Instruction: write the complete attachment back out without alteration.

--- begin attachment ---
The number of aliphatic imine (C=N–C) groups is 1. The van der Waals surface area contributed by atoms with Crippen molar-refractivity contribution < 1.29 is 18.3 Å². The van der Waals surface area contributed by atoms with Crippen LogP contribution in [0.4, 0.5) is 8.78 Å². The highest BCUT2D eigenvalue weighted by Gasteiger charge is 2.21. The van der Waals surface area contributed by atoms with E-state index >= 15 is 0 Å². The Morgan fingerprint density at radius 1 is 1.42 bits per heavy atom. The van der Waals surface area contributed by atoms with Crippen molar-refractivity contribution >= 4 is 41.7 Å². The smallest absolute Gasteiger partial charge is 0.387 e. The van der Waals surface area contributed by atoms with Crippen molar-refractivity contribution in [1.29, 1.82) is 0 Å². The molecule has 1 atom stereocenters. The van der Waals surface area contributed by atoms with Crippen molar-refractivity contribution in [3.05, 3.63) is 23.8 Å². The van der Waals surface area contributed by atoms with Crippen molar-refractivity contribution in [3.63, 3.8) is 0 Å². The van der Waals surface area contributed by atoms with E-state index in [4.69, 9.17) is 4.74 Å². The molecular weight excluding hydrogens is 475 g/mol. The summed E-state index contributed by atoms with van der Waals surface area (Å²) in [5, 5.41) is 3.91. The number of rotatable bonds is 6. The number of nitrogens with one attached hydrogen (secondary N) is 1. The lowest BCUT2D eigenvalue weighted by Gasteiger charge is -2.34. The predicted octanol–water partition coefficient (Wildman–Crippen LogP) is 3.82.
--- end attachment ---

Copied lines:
The number of aliphatic imine (C=N–C) groups is 1. The van der Waals surface area contributed by atoms with Crippen molar-refractivity contribution < 1.29 is 18.3 Å². The van der Waals surface area contributed by atoms with Crippen LogP contribution in [0.4, 0.5) is 8.78 Å². The highest BCUT2D eigenvalue weighted by Gasteiger charge is 2.21. The van der Waals surface area contributed by atoms with E-state index >= 15 is 0 Å². The Morgan fingerprint density at radius 1 is 1.42 bits per heavy atom. The van der Waals surface area contributed by atoms with Crippen molar-refractivity contribution >= 4 is 41.7 Å². The smallest absolute Gasteiger partial charge is 0.387 e. The van der Waals surface area contributed by atoms with Crippen molar-refractivity contribution in [1.29, 1.82) is 0 Å². The molecule has 1 atom stereocenters. The van der Waals surface area contributed by atoms with Crippen molar-refractivity contribution in [3.05, 3.63) is 23.8 Å². The van der Waals surface area contributed by atoms with Crippen molar-refractivity contribution in [3.63, 3.8) is 0 Å². The van der Waals surface area contributed by atoms with E-state index in [4.69, 9.17) is 4.74 Å². The molecular weight excluding hydrogens is 475 g/mol. The summed E-state index contributed by atoms with van der Waals surface area (Å²) in [5, 5.41) is 3.91. The number of rotatable bonds is 6. The number of nitrogens with one attached hydrogen (secondary N) is 1. The lowest BCUT2D eigenvalue weighted by Gasteiger charge is -2.34. The predicted octanol–water partition coefficient (Wildman–Crippen LogP) is 3.82.